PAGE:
Hunters in Sanikiluaq
The hunters of Sanikiluaq play a vital role in the cultural traditions of the local people, providing food for their families and for the community.
Johnassie Ippak is the first generation of hunters in the Belcher Islands to grow up and go to school in Sanikiluaq and continue the Inuit hunting tradition. Johnassie provides for his family and community from the sea and land. He originally learned from his father where to hunt in the islands, but in recent years he has had to change his travel routes and learn about new places because of the changing sea ice and weather conditions. Johnassie is a respected guide and experienced assistant to western scientific researchers. Projects to which he has contributed his know-how and experience of the Belcher Islands and wildlife include the following:
- Winter ecology studies of the Hudson Bay eider duck led by Dr. Grant Gilchrist at the Canadian Wildlife Service
- ArcticNet sea ice monitoring project led by Dr. David Barber at the University of Manitoba
- People of a Feather film project led by Dr. Joel Heath and the community of Sanikiluaq
- Ecology of Ringed Seals in Hudson Bay and Foxe Basin project led by Dr. Steve Ferguson at Fisheries and Oceans Canada, Freshwater Institute
Hunter Johnassie Ippak shared his sea ice observations as part of the Sanikiluaq Sea Ice Project. Photo and video credit: Miriam Fleming. Learn more about Johnassie Ippak and watch the full-length interview.
Lucassie Takatak is a full-time community hunter in Sanikiluaq. He was born and grew up in the north Belcher Islands. Almost every day except Sunday, as the weather and his equipment permit, Lucassie goes out to bring food back from the sea and/ or land for the people of Sanikiluaq to eat. He has three freezers and a small freezer in the refrigerator in which he stores food if any is left over from his hunts. Sometimes, the community's need is so great that there is no food left for Lucassie when he comes in from a hunt. The freezers are empty several times a year: in late fall when the sea is windy, in midwinter when there are snowstorms, and early spring. Lucassie feeds the community because his older brother, on his deathbed, told him to distribute among the community food he receives from his hunts. Two generations of young hunters have grown up in Sanikiluaq learning with Lucassie.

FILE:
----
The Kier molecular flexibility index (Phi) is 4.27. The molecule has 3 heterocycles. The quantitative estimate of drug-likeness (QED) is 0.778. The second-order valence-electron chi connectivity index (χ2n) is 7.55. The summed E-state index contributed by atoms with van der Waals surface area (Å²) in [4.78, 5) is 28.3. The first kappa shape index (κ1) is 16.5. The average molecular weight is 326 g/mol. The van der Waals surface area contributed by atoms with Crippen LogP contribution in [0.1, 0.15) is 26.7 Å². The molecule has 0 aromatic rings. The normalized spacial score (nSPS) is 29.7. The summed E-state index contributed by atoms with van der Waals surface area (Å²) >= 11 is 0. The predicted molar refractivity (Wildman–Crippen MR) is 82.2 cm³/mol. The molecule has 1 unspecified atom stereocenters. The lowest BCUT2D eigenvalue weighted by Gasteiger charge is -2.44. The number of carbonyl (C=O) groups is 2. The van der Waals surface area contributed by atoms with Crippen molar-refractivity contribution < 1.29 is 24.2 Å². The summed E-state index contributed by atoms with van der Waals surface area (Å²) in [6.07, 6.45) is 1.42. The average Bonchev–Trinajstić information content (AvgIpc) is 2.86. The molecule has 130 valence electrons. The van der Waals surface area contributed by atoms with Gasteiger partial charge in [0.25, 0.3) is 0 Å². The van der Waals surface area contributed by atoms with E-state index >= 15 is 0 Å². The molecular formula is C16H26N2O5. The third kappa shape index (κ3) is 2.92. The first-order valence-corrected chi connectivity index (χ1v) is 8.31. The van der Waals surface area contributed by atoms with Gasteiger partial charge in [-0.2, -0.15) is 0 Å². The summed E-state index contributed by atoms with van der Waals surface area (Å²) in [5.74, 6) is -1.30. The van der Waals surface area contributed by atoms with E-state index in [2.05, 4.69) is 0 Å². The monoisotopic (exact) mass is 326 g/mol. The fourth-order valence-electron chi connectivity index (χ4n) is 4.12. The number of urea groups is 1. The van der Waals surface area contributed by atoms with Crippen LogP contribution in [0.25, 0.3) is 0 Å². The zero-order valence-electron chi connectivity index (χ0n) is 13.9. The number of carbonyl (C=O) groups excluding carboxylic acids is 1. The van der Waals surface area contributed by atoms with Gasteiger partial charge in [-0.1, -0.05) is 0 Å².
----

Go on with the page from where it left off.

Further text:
Hunter Lucassie Takatak shared his sea ice observations as part of the Sanikiluaq Sea Ice Project. Photo and video credit: Miriam Fleming. Learn more about Lucassie Takatak and watch the full-length interview.
Peter Kattuk is a senior hunter in the Belcher Islands. He was born and grew up with his family on the Belcher Islands. Peter attended the Ft. Churchill Vocational Centre in Manitoba, and moved to the community of Sanikiluaq in about 1970 when it was established. As mayor in 1991, he invited fellow mayors from Inuit communities and chiefs from Cree communities to the first community-led workshop on Hudson Bay and James Bay. It was an historical event that led to documentation on what is happening and changing in the Hudson Bay Inland Sea on the basis of the knowledge and experience of Aboriginal Elders, hunters, trappers, and processors.
Peter is respected by many for his knowledge on sea ice, his concerns for the environment and his public service in the Legislative Assembly of Nunavut. As a hunter, Peter has been sharing his knowledge and observing changing conditions in the Belcher Islands environment and marine life since 1989. He likes to share what he knows with the Exchange for Local Observations and Knowledge of the Arctic (ELOKA) Sanikiluaq project for the benefit of the younger people who are growing up in a very different world.
Hunter Peter Kattuk shared his sea ice observations as part of the Sanikiluaq Sea Ice Project. Photo credit: Chris McNeave; video credit: Miriam Fleming. Learn more about Peter Kattuk and watch the full-length interview.